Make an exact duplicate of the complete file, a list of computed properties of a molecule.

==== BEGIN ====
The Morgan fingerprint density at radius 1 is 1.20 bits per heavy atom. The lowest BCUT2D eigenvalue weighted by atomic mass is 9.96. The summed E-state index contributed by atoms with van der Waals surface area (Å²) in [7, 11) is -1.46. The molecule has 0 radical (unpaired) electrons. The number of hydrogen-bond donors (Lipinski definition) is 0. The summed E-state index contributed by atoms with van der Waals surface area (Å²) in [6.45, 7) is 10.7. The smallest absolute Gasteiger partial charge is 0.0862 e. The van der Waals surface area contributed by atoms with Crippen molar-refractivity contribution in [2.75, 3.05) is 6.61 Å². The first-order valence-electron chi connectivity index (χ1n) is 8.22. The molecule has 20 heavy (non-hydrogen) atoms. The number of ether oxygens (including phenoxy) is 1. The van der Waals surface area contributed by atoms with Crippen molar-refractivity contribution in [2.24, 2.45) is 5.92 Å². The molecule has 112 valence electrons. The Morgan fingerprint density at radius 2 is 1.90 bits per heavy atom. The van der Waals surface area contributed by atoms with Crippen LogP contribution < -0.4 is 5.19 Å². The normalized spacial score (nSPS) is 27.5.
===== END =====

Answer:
The Morgan fingerprint density at radius 1 is 1.20 bits per heavy atom. The lowest BCUT2D eigenvalue weighted by atomic mass is 9.96. The summed E-state index contributed by atoms with van der Waals surface area (Å²) in [7, 11) is -1.46. The molecule has 0 radical (unpaired) electrons. The number of hydrogen-bond donors (Lipinski definition) is 0. The summed E-state index contributed by atoms with van der Waals surface area (Å²) in [6.45, 7) is 10.7. The smallest absolute Gasteiger partial charge is 0.0862 e. The van der Waals surface area contributed by atoms with Crippen molar-refractivity contribution in [2.75, 3.05) is 6.61 Å². The first-order valence-electron chi connectivity index (χ1n) is 8.22. The molecule has 20 heavy (non-hydrogen) atoms. The number of ether oxygens (including phenoxy) is 1. The van der Waals surface area contributed by atoms with Crippen molar-refractivity contribution in [2.24, 2.45) is 5.92 Å². The molecule has 112 valence electrons. The Morgan fingerprint density at radius 2 is 1.90 bits per heavy atom. The van der Waals surface area contributed by atoms with Crippen LogP contribution < -0.4 is 5.19 Å². The normalized spacial score (nSPS) is 27.5.